Roughly a quarter of people age 65 or older suffer from depression. More than half of doctor’s visits by the elderly involve complaints of emotional distress. Twenty percent of suicides in this country are committed by seniors, with the highest success rate belonging to older, white men. According to a recent report in the “Journal of the American Geriatrics Society,” depression is one of the major causes of decline in the health-related quality of life for senior citizens.
Why all the depression? Rafi Kevorkian, M.D. calls them the five D’s: disability, decline, diminished quality of life, demand on caregivers, and dementia. To combat senior depression, then, requires coming up with creative methods to counter the five D’s. Here are 12 strategies to do just that, to help people break free from the prison of depression and anxiety in their senior years.
1. Separate the illness from depression.
Depression in seniors is more complicated to identify and treat than that of younger folks because of all the other illnesses involved. For example, Parkinson’s disease directly effect brain chemistry and can exacerbate depressive symptoms. Estimates show that 25 percent of cancer patients are depressed and as many as 50 percent of stroke patients suffer from depression.
Karen Swartz, M.D., Director of Clinical Programs at Johns Hopkins, maintains that patients with co-existing depression and chronic illnesses tend to focus more on the physical ailment, and therefore delay or impede full recovery from a mood disorder. Her advise? “Treat both the depression and the chronic illness simultaneously, setting aggressive treatment goals for both…. Do not settle for substandard treatment results–if one or both conditions is/are not responding to treatment, intensify or switch approaches.” Also be sure there is cooperation and clear communication between your doctor and your mental health provider.
2. Watch the drinks.
Did you think teenagers were most at risk for substance abuse? Actually, alcohol and drug abuse are very prevalent among people over age 60, affecting 17 percent of older adults. It’s not uncommon for seniors to self-medicate with alcohol and drugs as a way of coping with their loneliness or dealing with chronic pain. Hell, I can’t say I blame them.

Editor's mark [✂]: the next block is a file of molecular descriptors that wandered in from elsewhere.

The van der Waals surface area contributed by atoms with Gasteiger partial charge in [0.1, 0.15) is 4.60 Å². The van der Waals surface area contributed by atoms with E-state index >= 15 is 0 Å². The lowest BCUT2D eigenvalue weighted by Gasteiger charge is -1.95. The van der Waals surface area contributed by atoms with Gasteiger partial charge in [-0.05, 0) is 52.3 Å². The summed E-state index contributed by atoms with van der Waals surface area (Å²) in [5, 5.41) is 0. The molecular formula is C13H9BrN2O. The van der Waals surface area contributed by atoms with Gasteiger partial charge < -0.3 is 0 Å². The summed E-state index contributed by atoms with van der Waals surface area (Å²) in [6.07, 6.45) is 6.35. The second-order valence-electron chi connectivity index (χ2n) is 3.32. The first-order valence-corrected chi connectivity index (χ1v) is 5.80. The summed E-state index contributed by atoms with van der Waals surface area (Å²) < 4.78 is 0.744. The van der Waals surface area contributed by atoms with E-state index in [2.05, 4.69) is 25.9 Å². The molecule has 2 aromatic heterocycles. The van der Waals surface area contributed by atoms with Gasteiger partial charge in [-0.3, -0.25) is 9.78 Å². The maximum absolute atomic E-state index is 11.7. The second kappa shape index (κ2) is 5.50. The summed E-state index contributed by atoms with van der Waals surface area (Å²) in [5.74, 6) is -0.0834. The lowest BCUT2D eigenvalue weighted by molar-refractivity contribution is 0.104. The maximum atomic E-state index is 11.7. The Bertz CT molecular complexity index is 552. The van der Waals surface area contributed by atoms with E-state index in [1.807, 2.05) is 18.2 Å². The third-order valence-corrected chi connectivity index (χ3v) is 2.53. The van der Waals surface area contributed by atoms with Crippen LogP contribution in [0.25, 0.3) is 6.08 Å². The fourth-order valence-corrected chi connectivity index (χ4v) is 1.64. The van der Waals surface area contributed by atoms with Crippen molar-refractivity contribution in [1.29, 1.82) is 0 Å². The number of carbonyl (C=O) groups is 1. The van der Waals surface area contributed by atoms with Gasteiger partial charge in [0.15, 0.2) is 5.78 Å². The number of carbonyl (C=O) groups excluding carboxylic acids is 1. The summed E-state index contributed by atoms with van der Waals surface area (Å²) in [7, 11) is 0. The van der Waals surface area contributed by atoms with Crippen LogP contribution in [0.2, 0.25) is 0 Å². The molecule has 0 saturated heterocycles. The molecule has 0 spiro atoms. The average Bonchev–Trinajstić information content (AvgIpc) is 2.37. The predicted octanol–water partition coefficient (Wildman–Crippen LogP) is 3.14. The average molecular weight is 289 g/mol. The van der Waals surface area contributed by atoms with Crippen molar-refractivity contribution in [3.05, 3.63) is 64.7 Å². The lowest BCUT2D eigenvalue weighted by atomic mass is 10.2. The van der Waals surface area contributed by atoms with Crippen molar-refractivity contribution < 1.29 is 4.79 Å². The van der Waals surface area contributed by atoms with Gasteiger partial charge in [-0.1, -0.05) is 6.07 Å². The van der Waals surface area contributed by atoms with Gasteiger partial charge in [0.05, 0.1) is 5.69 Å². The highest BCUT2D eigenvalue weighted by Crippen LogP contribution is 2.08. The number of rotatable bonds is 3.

But it’s bad, bad news. For one, alcohol is a depressive and is going to depress you even more (once you come down from the buzz of course). Popping sedatives can be lethal, especially when taken in combination with alcohol. Alcohol and drugs can also interfere with the effects of medications taken for diabetes, heart disease, and other common conditions among seniors. And finally, substance abuse increases the risk of suicide, especially in older men.
In other words, pour with caution.
3. Try Tai Chi.
Because disability and diminished quality of life are two of the D’s of senior depression, older people would be smart to invest in some fall insurance–to do whatever they can to prevent falls. The fear of falling is legitimate among the elderly because approximately 33 percent of Americans ages 65 or older fall at least once a year. And when you consider the rates of osteoporosis, arthritis, and weak cardiopulmonary systems among elderly, healing from a fracture isn’t so easy.
Therefore, take up an exercise program like Tai Chi, a martial art that teaches agility, slow movement, and coordination between body and mind. Tai Chi has been proven to prevent falls among seniors because it builds balance, core strength, and confidence. Strength training with either free weights or resistance rubber bands is also beneficial. And yoga, too.